“You lose games and you’re not happy with your performance. Somebody just told me that I guess it got spun the wrong way that it was me mad at my teammates or something. That’s definitely not the case,” said Rask, whom at 1-3-0 with a 3.30 goals-against average and .880 save percentage this season, is clearly in need of some improvement as well.

“You lose games and you definitely hold yourself accountable and you want to talk about your performance and what you need to do to get better," Rask said. "So, that’s where I was coming from. I definitely wasn’t mad at our team. I was more mad at myself, so that’s that.

“You always try to give a fair assessment about the game, but I think the biggest thing that I need to worry about, and what everybody else needs to worry about, is how they get better themselves. You start from that, so that’s where I was coming from.”

The prospect of getting Patrice Bergeron and David Backes back healthy would go a long way toward improving the Bruins play on the ice and stabilizing things defensively for Rask and the rest of the Black and Gold. That’s really what’s needed at this point to improve a situation where the B’s are 23rd in the NHL, averaging 3.6 goals allowed per game, and real, rather than figurative, fingers might start getting pointed all around if it doesn’t start looking better in short order.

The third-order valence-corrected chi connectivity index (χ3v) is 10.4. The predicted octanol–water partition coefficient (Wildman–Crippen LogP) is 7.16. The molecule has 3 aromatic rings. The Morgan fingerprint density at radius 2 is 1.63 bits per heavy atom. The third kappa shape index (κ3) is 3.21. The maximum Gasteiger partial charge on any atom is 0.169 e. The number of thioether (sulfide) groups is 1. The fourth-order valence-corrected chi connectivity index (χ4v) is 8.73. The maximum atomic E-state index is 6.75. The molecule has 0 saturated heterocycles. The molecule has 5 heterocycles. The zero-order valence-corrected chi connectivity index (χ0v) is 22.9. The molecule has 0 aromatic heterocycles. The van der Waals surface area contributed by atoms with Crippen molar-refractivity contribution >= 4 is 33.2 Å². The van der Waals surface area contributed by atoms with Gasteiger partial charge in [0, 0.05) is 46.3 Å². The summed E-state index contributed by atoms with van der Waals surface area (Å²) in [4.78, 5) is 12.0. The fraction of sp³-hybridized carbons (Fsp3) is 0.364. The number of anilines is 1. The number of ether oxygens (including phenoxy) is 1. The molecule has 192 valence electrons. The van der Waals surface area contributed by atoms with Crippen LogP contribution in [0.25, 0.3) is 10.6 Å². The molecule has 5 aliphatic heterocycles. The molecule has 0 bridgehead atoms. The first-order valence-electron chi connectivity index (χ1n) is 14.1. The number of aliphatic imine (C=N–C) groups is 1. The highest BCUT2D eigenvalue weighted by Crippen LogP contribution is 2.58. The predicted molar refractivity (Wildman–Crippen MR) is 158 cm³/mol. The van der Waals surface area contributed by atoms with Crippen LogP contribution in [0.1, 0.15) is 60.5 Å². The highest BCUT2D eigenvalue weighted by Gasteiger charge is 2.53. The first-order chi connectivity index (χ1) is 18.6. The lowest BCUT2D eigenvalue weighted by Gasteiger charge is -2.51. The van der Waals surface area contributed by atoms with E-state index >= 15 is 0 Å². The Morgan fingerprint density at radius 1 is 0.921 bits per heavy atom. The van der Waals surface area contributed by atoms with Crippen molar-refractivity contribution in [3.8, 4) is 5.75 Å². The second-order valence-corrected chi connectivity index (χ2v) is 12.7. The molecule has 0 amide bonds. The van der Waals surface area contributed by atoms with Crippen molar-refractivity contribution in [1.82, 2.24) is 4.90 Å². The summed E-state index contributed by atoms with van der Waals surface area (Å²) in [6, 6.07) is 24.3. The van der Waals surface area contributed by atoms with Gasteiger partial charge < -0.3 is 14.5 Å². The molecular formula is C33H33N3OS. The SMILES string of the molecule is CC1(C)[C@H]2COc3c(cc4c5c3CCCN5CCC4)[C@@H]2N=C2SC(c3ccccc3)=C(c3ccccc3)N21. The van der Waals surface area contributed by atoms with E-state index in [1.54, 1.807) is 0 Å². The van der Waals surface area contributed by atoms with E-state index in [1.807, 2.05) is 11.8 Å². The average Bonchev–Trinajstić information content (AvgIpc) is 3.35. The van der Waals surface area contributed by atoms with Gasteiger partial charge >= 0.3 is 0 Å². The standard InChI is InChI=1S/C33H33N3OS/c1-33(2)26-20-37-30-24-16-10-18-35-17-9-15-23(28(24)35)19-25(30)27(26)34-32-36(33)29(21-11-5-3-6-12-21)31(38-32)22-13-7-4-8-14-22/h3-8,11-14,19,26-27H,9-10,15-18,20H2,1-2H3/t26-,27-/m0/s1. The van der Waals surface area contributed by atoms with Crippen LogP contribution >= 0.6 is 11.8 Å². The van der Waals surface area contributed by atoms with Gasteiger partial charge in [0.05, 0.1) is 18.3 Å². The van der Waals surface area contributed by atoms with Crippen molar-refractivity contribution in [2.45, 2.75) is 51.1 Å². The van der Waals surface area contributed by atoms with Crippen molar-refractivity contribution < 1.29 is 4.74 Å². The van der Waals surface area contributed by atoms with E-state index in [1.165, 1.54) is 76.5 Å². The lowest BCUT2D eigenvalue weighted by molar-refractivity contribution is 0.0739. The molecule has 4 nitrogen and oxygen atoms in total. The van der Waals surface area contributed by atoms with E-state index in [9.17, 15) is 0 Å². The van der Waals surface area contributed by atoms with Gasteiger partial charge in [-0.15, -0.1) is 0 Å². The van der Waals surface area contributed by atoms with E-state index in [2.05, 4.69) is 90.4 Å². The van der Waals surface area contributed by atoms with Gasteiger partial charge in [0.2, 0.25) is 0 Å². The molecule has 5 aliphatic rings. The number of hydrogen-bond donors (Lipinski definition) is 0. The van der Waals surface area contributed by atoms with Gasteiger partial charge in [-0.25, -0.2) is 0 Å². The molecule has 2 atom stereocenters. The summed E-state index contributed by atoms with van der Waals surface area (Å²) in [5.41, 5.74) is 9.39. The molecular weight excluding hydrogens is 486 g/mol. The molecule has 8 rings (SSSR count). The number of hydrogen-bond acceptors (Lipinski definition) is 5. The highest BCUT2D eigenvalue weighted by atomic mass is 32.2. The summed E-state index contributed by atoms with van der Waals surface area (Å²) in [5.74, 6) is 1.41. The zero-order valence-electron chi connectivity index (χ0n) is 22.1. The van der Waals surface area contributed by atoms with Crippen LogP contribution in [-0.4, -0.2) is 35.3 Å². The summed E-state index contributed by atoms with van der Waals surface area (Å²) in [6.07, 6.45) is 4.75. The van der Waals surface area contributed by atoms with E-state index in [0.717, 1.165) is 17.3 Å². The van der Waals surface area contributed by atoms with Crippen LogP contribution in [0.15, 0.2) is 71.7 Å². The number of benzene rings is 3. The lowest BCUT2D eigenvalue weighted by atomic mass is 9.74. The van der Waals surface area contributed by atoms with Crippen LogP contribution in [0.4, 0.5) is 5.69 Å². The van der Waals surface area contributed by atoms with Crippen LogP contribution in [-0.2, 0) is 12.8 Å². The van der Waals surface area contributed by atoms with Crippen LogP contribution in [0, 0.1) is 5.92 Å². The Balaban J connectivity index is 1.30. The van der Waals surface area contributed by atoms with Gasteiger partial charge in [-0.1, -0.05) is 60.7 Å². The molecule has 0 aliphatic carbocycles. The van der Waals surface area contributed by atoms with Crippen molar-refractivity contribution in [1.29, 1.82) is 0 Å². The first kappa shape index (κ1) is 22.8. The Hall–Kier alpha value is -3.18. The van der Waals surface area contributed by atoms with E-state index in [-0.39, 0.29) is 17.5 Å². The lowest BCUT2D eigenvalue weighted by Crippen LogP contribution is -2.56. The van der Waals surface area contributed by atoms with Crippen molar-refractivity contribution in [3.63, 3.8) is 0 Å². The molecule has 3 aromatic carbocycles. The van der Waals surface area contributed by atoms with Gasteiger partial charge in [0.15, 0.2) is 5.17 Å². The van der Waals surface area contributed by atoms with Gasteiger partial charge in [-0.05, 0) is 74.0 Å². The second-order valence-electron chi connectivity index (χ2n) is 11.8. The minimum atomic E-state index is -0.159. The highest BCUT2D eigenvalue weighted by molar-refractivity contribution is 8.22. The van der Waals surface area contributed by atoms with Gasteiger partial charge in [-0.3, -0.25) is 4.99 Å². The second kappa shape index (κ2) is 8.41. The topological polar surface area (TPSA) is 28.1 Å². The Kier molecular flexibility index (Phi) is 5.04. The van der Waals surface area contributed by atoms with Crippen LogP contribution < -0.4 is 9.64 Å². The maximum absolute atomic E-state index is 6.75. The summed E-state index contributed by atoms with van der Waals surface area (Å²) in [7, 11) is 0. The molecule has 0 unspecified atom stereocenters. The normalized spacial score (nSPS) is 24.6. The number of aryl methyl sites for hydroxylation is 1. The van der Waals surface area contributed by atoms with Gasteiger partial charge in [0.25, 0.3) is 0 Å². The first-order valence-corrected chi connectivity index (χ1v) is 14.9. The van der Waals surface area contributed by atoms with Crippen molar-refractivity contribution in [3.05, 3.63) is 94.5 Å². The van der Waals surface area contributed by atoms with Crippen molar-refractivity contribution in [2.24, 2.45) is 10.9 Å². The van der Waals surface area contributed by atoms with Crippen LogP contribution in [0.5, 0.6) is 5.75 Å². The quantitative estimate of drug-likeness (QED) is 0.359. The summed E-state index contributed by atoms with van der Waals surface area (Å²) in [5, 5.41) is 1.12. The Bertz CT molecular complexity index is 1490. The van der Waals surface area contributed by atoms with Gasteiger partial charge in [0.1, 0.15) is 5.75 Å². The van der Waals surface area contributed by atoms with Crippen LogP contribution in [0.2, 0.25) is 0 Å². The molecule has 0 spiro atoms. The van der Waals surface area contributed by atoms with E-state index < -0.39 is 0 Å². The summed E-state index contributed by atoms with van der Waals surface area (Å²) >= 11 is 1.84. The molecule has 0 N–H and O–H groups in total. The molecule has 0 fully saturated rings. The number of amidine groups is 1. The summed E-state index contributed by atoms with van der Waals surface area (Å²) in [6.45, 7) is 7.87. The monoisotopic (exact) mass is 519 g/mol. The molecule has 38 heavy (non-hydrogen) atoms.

Morning Skate: Shawn Thornton brightening hospitalized kids' days

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Morning Skate: Shawn Thornton brightening hospitalized kids' days